Reverse Engineering the Guitar Hero X-plorer


We got a whole lot done today. On the programming side of things, we’ve been working on getting the signals to go in through the microprocessor. There are a few things that the processor has to take care of…It needs to take in all signals simultaneously, and record their values (0 or 1) into a circular array so that they can be held in memory long enough to called after the necessary delay (the time it takes for the notes to reach the bottom of the screen from where our sensors are). Our processor (the parallax propeller) has 8 cores in it. 1 is dedicated to each of the inputs (5 total), another one runs the main program that executes the other cores, one more sends the signals out after adding a delay and processing (button presses and strumming), and the last is used use for debugging. We just about have the signal cleaning algorithm sorted out, and we are now working on adding a delay.

Onto the hardware side… Last week, We opened up the guitar and tested out connections using a multimeter and the “Game Controller” applet in the windows Control panel. Since the guitar is USB, you can plug it into USB, and analyze the button presses in that applet (Virtual buttons light up when you do different things on the guitar). They don’t make it easy. There are 5 buttons, each with 2 touch-sensor type things. When the buttons hits them, a circuit is completed and the button in the game is “pressed.” But, there are only 8 wires coming from the neck of the guitar. After a lot of wire tracing, we realized that some of the connections share a ground, while others don’t. Using the wrong ground results in only half the voltage drop (a drop from 2V down to 0V indicates a short and that the button has been pressed). After figuring out the pinout diagram (I’ll post it later) I was able to solder the appropriate wires onto connections for the guitar boards. I did this in such a fashion that the guitar will still work normally, but the wires will also be routed to the propeller chip that can virtually press the buttons. I soldered on leads that will allow the chip to activate the strum up and down, the whammy bar, and all 5 colored buttons. All of this will be contained inside the guitar. We will cut a hole in the side for a D-sub connection. There will also be a D-sub connection on the sensor bar on the screen. Wires will run between them carrying the information from the photodiodes, and in the other direction providing a 3.3V rail and a grounding wire.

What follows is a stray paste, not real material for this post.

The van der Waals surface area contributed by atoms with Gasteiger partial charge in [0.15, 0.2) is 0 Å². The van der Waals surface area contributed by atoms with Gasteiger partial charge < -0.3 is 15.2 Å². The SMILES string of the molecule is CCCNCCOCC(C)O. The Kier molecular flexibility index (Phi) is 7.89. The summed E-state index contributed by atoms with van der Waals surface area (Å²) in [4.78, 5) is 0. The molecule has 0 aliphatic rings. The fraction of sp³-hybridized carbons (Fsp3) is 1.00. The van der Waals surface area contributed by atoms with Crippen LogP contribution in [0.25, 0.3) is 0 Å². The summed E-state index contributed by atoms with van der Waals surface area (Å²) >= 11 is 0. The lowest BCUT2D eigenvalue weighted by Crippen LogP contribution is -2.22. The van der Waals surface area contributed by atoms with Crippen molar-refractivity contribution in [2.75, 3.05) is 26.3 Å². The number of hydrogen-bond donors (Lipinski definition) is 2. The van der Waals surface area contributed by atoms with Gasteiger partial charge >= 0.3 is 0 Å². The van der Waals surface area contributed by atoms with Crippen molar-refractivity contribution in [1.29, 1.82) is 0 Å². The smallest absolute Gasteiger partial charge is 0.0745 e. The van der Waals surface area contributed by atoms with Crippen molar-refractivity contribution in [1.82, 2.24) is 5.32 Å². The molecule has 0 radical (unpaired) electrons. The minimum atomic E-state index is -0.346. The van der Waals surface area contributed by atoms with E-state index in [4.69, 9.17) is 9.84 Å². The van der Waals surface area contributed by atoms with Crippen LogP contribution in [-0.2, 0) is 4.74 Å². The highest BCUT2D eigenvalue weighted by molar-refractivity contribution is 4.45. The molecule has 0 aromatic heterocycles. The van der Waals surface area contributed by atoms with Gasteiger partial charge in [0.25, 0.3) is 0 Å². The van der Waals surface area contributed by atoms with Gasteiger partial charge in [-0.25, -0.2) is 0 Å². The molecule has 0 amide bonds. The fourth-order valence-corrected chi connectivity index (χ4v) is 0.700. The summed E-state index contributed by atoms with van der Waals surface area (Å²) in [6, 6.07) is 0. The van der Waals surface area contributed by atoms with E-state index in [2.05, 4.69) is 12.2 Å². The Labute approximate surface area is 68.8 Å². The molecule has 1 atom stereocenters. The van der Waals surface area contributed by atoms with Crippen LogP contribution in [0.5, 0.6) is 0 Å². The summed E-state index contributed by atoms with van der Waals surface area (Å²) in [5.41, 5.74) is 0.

Below are some pictures of the boards with new wires soldered on, and of our current prototyping board for the photodiodes and programming:


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